hellcatUpdated: I almost never look at the Marvel section of the ComicList, so I missed the listing for the collection of the Patsy Walker: Hellcat mini-series, written by Kathryn Immonen and illustrated by David LaFuente Garcia. I liked the first issue and made a mental note to pick up the trade eventually, as the shop cut back on its orders after the first issue and there were never any shelf copies by the time I got there. Anyway, it looks to be a refreshingly fun take on one of my longtime favorite C-list characters. (Thanks to Tom Spurgeon for giving the list a more careful perusal than I did. And thanks to Marvel for passing on the hardcover collection of this series and going right to paperback.)

Upcoming May 20, 2009

The quantity of really good product in this week’s ComicList has forced me to flee to an undisclosed location. Okay, not really, but I will be on the road, and I’m not really sure how much connectivity I’ll enjoy. I’ve got some posts lined up, but tweeting and email may be at a minimum. Now, let’s move on to the haul:

kurosagi9Johnny Hiro vol. 1, by Fred Chao, AdHouse: Charming genre mash-up comics grounded by a wonderful romantic relationship between young lovers trying to make their way in the big city. It includes three stories that saw print as singles and two that didn’t.

Clover Omnibus, by CLAMP, Dark Horse: 512 un-flipped pages from the hit-factory manga-ka collective. Kate Dacey is quite excited about this, which is always an excellent indicator.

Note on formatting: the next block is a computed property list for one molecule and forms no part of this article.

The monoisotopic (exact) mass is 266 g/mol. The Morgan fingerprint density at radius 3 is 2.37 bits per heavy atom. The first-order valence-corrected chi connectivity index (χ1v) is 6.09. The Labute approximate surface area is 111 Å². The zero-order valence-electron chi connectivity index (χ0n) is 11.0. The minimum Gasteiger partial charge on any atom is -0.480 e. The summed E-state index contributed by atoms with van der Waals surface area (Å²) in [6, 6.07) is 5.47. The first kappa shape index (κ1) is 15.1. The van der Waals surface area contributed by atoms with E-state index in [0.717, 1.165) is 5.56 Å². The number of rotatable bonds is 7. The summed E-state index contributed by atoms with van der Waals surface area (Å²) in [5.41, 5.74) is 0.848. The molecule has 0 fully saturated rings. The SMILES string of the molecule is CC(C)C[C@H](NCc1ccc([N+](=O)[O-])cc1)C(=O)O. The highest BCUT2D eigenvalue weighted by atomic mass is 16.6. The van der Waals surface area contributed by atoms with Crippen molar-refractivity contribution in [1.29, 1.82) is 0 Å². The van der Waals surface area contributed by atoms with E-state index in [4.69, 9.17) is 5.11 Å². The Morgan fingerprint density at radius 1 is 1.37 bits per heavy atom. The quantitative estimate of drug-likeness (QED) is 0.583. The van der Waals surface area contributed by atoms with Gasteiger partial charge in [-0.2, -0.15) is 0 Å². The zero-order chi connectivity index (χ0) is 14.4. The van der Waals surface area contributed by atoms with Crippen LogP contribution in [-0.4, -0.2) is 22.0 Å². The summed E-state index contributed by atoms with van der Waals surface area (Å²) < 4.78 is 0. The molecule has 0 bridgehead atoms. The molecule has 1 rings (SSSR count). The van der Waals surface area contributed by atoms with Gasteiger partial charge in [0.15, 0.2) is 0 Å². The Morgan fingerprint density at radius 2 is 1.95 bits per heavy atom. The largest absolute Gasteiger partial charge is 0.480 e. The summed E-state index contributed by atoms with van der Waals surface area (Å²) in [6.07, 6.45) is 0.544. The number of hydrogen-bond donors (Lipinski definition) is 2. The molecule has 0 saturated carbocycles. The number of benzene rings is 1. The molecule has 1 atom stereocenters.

The Kurosagi Corpse Delivery Serice vol. 9, by Eiji Otsuka and Housui Yamazaki: More afterlife adventures with the otherwise unemployable. One of the most reliably entertaining and smart series out there.

The Lapis Lazuli Crown vol. 1, by Natsuna Kawase, CMX: Endearing, well-executed shôjo fantasy-romance, which I reviewed here.

Flower of Life vol. 4, by Fumi Yoshinaga, DMP: I’m going to go out on a limb and say that I think this is Yoshinaga’s funniest series. It’s a smart, endearing look at high-school students with all of the customary Yoshinaga flourishes – great characters, quirky twists, marvelous dialogue, and stylish art.

Mijeong, by Byun Byung-Jun, NBM: You can click here for a preview of this likely lovely manhwa from the creator of Run, Bong-Gu, Run!

Fullmetal Alchemist vol. 18, by Hiromu Arakawa, Viz: One of my favorite shônen series keeps plugging along.